or to Lady Jane's suggestions for the improvement of the uniform of the Dragoons:
. . . there is a cobwebby gray velvet, with a tender bloom like cold gravy, which, made Florentine fourteenth century, trimmed with Venetian leather and Spanish altar lace, and surmounted with something Japanese it matters not what — would at least be Early English!
or to the scene between Grosvenor and Patience in which the poet describes the consequences of his having been "gifted with a beauty which probably has not its rival on earth" — or to the passage in which the same gentleman, after being followed about by the adoring maidens since Monday, asks for the "usual half-holiday" on Saturday, and entreats permission to be allowed to "close early today." The music is as rich. The sextette, "I hear the soft note," is one of Sullivan's loveliest inspirations, and the quintette, "If Saphir I choose to marry," one of his daintiest. The first entry of the Dragoons always takes place amid a peal of laughter; and the Colonel's song, "If you want a receipt for that popular mystery," is a masterpiece of verbal and musical patter.
The "Paddington Pollaky" alluded to by the Colonel was a celebrated detective of the day, a man of international reputation who, after his retirement lived at Brighton and was for some years an almost daily habitue of the public chessroom in the Royal Pavilion. He died during the Great War, Bunthorne's poems, "0 Hollow! Hollow! Hollow!" and "Heart Foam," are lampoons on the poetry of Oscar Wilde, in whose pages many lines as mannered and as meaningless may be found. The references to South Kensington are reminders that many of the lady art students at the Museum in that suburb were supposed to be devoted to the aesthetic cult. The "Monday Pops," of which Grosvenor sings, were the famous Monday evening "Popular Concerts" of chamber music held for more than thirty years in winter and spring in the old St. James's Hall in Piccadilly, under the direction of Mr. Chappell, of Bond Street , and at which Madame Schumann, Dr. Joachim and many of the leading performers in Europe were to be heard in the works of Beethoven and the other classic masters from Bach to Grieg. The line "A TuppennyTube young man," in the duet of the two bards, ran originally "A Threepenny 'Bus young man." Gilbert altered the line when the Tube came into vogue.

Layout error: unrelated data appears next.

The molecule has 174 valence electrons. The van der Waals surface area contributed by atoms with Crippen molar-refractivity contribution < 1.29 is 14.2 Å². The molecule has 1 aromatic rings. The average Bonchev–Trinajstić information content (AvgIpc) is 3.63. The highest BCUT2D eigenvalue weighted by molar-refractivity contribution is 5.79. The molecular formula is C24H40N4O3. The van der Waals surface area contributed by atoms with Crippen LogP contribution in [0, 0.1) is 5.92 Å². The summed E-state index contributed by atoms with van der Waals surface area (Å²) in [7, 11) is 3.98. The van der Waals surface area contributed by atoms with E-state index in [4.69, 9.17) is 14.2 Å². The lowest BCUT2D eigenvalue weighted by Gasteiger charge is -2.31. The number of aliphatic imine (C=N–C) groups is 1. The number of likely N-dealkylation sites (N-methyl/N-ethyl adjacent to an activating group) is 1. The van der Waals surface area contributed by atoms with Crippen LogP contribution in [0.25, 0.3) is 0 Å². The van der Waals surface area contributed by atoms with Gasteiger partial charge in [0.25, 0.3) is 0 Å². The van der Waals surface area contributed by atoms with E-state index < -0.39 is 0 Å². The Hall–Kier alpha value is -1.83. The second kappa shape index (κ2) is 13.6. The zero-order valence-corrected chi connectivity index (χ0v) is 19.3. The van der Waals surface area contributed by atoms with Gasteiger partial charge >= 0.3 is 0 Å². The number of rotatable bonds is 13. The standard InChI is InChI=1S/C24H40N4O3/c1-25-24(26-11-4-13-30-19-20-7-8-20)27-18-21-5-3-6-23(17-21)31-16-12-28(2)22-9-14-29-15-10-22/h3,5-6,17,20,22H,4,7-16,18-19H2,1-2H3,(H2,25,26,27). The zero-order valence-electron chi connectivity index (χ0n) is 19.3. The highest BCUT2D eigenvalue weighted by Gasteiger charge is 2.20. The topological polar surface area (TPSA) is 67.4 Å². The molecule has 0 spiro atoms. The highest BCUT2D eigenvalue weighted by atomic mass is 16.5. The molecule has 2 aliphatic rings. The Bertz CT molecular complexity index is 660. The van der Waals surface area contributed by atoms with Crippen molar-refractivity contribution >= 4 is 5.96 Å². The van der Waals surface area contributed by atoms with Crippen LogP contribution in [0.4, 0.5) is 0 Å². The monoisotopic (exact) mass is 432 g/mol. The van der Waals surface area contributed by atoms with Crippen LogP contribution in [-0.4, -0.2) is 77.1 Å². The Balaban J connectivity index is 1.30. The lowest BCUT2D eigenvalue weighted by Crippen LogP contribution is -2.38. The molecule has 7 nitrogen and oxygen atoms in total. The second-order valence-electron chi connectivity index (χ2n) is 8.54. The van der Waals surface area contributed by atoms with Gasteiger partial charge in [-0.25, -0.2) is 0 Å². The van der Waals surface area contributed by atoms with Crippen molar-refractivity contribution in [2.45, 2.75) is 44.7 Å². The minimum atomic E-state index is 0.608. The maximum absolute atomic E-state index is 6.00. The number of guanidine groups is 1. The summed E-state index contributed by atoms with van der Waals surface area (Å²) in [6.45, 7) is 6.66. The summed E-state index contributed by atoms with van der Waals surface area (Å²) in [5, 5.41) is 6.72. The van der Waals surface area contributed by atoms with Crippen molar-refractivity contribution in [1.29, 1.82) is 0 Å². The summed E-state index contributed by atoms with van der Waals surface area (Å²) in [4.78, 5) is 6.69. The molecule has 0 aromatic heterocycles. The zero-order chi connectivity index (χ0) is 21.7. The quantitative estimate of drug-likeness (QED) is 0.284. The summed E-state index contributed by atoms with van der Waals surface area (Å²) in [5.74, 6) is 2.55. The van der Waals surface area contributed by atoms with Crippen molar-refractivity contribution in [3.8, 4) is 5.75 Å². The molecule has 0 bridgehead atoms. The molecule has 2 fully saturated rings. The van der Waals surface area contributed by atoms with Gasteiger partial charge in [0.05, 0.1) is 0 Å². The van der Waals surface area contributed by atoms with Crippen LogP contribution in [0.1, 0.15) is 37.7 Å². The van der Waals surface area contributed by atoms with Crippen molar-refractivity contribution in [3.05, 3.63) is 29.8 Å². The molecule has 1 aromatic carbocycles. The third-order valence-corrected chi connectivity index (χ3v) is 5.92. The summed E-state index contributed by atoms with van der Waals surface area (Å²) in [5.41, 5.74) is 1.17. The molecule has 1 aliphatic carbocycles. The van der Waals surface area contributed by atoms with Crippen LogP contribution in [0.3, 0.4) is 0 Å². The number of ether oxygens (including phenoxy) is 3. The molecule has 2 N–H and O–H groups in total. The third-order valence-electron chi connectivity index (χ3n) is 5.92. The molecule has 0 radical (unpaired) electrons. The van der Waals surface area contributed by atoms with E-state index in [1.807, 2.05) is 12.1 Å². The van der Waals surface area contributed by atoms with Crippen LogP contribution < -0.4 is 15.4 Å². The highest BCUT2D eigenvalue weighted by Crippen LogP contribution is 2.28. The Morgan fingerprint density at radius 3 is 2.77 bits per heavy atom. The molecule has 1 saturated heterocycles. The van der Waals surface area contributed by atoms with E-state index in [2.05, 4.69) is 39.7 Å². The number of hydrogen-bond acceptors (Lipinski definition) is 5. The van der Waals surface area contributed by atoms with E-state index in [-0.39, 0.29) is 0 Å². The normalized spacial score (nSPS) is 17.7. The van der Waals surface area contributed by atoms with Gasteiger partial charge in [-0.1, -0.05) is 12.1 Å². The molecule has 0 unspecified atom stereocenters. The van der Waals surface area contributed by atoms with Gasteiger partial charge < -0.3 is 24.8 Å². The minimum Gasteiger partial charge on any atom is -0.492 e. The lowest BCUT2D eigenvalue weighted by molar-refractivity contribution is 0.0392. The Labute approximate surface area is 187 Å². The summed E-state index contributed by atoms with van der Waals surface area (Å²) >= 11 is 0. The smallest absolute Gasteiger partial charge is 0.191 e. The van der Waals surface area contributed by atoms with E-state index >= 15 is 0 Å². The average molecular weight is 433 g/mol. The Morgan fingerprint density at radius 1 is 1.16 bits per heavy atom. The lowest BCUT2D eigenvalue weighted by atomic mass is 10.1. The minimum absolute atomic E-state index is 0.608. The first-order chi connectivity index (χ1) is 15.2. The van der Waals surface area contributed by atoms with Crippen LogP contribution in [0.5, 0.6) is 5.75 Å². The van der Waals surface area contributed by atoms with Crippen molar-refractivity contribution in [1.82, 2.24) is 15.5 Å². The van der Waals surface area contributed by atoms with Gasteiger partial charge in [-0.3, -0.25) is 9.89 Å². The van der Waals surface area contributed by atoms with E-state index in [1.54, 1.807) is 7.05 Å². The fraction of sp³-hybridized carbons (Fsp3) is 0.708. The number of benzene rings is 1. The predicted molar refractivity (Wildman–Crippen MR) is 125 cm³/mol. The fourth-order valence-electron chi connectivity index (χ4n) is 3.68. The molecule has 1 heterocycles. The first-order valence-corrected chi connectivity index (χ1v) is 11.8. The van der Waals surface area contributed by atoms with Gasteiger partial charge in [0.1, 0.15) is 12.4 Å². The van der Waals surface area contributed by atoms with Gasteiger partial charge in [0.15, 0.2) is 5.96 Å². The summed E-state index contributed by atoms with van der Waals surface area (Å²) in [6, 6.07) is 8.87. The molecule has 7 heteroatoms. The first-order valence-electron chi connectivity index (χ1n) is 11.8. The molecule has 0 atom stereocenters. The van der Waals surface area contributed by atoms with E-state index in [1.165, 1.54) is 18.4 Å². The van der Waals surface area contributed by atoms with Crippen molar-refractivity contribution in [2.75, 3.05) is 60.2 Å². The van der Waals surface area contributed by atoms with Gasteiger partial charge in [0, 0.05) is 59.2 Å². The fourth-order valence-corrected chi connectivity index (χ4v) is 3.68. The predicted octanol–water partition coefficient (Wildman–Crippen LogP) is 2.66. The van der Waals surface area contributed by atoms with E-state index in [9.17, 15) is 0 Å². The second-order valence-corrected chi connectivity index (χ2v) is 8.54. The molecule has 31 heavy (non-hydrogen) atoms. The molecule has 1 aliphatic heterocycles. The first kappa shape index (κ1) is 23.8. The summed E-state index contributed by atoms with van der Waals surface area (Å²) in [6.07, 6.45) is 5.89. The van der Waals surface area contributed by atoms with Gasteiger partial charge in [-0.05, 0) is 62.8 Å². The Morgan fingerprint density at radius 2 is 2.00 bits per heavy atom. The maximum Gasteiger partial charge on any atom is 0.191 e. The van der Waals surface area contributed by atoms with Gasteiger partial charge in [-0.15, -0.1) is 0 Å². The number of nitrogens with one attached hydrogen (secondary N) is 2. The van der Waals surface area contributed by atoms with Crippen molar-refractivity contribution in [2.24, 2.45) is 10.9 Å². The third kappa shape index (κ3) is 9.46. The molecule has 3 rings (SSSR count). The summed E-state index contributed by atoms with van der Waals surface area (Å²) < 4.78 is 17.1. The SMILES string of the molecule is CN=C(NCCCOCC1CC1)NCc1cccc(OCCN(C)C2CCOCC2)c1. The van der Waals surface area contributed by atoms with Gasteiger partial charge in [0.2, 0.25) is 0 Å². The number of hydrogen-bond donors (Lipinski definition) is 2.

So far as Art, at any rate, is concerned, life was worth the living in those early days of Patience, when one could not only see that charming work any evening in the week, with all its glow as a new production and amid the excitement of crowded audiences and peals of surprised laughter and applause, but hear those enchanting concerts at St. James's Hall on Saturday afternoons and Monday evenings to which reference has been made; enjoy at Burlington House the latest new pictures of Leighton and Millais, Henry Moore and Hook; see Irving and Ellen Terry at the top of their powers at the Lyceum; or read any morning in the newspapers of a new poem by Tennyson, Browning, or Swinburne, or a new essay by Matthew Arnold.